3. Once you have the answers to the questions above, start adjusting your baby while at home. If possible, go for a gradual transition into daycare.
If there is a set schedule (usually for the 1 year and up crowd), or a regular feeding time, make sure you align what you do on the weekends and at home to that. If you have the flexibility from work, see if you can start half days first. Sending your baby for only a few hours in the morning, and still having nap time at home.
The start of daycare if very stimulating. If initially your baby can go and get used to the environment, but still come back and get a good nap in at home and recover from the excitement, it is going to make you both feel better. You may even be surprised that drop off is tearless and that your baby is loving daycare and in that case you can leave them for what will be their regular schedule sooner.
I think it is also nice to ease ourselves as parents. I know it was easier for me starting at a new daycare, knowing it was only a few short hours before I would be picking them up.
4. Early bedtimes the first few weeks
Like I mentioned, daycare is an extremely overwhelming environment. There is always ALOT going on and so much for your baby to take in.
Ask your daycare provider when the last nap ended, and make sure you offer sleep at an appropriate awake window after that. You may even need to shorten the awake windows if naps are short at school, or if your little one seems extra fussy and tired upon pick up.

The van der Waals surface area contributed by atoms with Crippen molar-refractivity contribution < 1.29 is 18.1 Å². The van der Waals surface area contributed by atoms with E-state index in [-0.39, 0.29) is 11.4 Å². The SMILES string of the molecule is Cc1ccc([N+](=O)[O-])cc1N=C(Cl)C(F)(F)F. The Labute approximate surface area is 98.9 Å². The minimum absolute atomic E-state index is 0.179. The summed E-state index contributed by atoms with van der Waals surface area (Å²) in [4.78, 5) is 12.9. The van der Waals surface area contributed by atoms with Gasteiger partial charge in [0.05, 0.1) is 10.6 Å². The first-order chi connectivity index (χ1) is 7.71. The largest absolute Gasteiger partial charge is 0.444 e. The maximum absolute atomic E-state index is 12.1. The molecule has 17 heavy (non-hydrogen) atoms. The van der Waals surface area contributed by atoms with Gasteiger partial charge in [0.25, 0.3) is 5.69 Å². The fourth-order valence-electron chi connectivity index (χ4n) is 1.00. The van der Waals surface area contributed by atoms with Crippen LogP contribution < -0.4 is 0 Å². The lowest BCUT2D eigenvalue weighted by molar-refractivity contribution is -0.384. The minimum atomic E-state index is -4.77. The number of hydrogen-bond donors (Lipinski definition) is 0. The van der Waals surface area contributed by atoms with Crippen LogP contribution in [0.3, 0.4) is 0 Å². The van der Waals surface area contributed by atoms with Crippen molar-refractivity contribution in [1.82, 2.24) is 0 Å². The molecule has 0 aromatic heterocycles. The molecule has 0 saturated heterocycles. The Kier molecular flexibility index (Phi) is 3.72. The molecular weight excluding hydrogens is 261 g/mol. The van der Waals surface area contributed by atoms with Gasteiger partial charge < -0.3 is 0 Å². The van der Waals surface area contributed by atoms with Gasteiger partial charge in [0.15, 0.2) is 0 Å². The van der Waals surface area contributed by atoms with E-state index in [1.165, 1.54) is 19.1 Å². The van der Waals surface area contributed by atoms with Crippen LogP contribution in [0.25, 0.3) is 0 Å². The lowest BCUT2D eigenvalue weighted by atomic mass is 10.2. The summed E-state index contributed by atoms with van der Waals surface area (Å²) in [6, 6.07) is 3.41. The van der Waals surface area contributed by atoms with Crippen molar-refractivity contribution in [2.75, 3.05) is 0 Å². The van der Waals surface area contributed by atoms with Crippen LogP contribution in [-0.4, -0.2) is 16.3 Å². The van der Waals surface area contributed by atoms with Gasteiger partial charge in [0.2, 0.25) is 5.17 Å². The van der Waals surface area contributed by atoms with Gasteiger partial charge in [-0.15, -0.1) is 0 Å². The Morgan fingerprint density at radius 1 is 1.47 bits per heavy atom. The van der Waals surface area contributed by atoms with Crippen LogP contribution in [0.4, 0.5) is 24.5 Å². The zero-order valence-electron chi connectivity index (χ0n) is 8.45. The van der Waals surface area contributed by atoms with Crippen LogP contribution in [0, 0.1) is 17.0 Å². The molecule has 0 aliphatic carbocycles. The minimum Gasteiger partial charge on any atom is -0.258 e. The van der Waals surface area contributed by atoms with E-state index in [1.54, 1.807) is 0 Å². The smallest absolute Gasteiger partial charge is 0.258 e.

If your baby falls asleep on the way home, let them. This will give you a cushion to do dinner and bedtime routine without feeling rushed and baby being exhausted.
5. Be prepared for the daycare bugs
It’s impossible to avoid. In our case, my kids usually get sick within the first 2 weeks of starting at a new place. As they have gotten older, the illnesses have lessened. I remember being super concerned about this before sending my daughter to daycare. I was imagining a slew of horrible viruses making their way to our home, and while I do admit, the sickness portion sucks, It isn’t as terrible as I imagined.
Usually, the kids come down with colds and the worst part has been that they spread the illness to the rest of the family, and sometimes we get into these cycles of constantly getting each other sick.
After a particularly bad bout of sickness last winter, I became more conscious of making sure everyone washed hands every time they came home, and either that helped, or summer killed the germs because recently we have been on a health streak that we hadn’t seen in a while. (note: this is also post covid where apparently all children were getting sick more often after many months of isolation and not being exposed to the regular viruses.)
Finally, be patient.
This is a big change for both you and your baby. It’s going to be ok. You will miss them, but you will also be grateful to have time for yourself. Your baby will adapt and there have been multiple studies done that show that babies who spend time at daycare do just as well as babies who are cared for at home. Do not let guilt and worry eat you up, and remember you are a wonderful parent.
I hope this helps.